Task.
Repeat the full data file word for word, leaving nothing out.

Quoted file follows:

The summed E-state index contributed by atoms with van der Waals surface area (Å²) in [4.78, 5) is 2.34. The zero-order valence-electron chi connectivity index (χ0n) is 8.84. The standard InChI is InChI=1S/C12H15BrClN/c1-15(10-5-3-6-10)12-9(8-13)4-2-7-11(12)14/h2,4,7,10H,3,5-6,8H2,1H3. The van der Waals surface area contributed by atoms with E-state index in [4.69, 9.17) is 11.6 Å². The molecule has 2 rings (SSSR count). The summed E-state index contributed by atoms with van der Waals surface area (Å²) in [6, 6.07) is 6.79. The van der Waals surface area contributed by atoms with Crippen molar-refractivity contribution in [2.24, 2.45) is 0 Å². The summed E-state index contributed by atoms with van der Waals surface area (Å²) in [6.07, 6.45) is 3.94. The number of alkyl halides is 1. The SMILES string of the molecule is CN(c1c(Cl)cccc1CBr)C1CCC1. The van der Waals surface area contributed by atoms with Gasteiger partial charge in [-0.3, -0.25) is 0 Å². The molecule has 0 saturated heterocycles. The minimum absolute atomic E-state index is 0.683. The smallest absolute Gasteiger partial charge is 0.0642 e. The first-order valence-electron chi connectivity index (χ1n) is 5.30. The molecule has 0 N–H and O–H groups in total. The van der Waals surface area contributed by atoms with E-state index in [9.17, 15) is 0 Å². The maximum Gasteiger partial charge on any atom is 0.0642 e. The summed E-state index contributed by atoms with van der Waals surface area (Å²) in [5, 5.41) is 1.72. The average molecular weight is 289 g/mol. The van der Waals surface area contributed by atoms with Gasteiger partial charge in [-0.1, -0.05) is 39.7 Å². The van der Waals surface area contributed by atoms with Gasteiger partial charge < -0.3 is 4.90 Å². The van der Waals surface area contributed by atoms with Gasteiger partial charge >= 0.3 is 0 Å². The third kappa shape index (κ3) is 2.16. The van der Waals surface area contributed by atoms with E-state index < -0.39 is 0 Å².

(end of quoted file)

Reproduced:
The summed E-state index contributed by atoms with van der Waals surface area (Å²) in [4.78, 5) is 2.34. The zero-order valence-electron chi connectivity index (χ0n) is 8.84. The standard InChI is InChI=1S/C12H15BrClN/c1-15(10-5-3-6-10)12-9(8-13)4-2-7-11(12)14/h2,4,7,10H,3,5-6,8H2,1H3. The van der Waals surface area contributed by atoms with E-state index in [4.69, 9.17) is 11.6 Å². The molecule has 2 rings (SSSR count). The summed E-state index contributed by atoms with van der Waals surface area (Å²) in [6, 6.07) is 6.79. The van der Waals surface area contributed by atoms with Crippen molar-refractivity contribution in [2.24, 2.45) is 0 Å². The summed E-state index contributed by atoms with van der Waals surface area (Å²) in [6.07, 6.45) is 3.94. The number of alkyl halides is 1. The SMILES string of the molecule is CN(c1c(Cl)cccc1CBr)C1CCC1. The van der Waals surface area contributed by atoms with Gasteiger partial charge in [-0.3, -0.25) is 0 Å². The molecule has 0 saturated heterocycles. The minimum absolute atomic E-state index is 0.683. The smallest absolute Gasteiger partial charge is 0.0642 e. The first-order valence-electron chi connectivity index (χ1n) is 5.30. The molecule has 0 N–H and O–H groups in total. The van der Waals surface area contributed by atoms with E-state index in [9.17, 15) is 0 Å². The maximum Gasteiger partial charge on any atom is 0.0642 e. The summed E-state index contributed by atoms with van der Waals surface area (Å²) in [5, 5.41) is 1.72. The average molecular weight is 289 g/mol. The van der Waals surface area contributed by atoms with Gasteiger partial charge in [-0.1, -0.05) is 39.7 Å². The van der Waals surface area contributed by atoms with Gasteiger partial charge < -0.3 is 4.90 Å². The van der Waals surface area contributed by atoms with Gasteiger partial charge >= 0.3 is 0 Å². The third kappa shape index (κ3) is 2.16. The van der Waals surface area contributed by atoms with E-state index < -0.39 is 0 Å².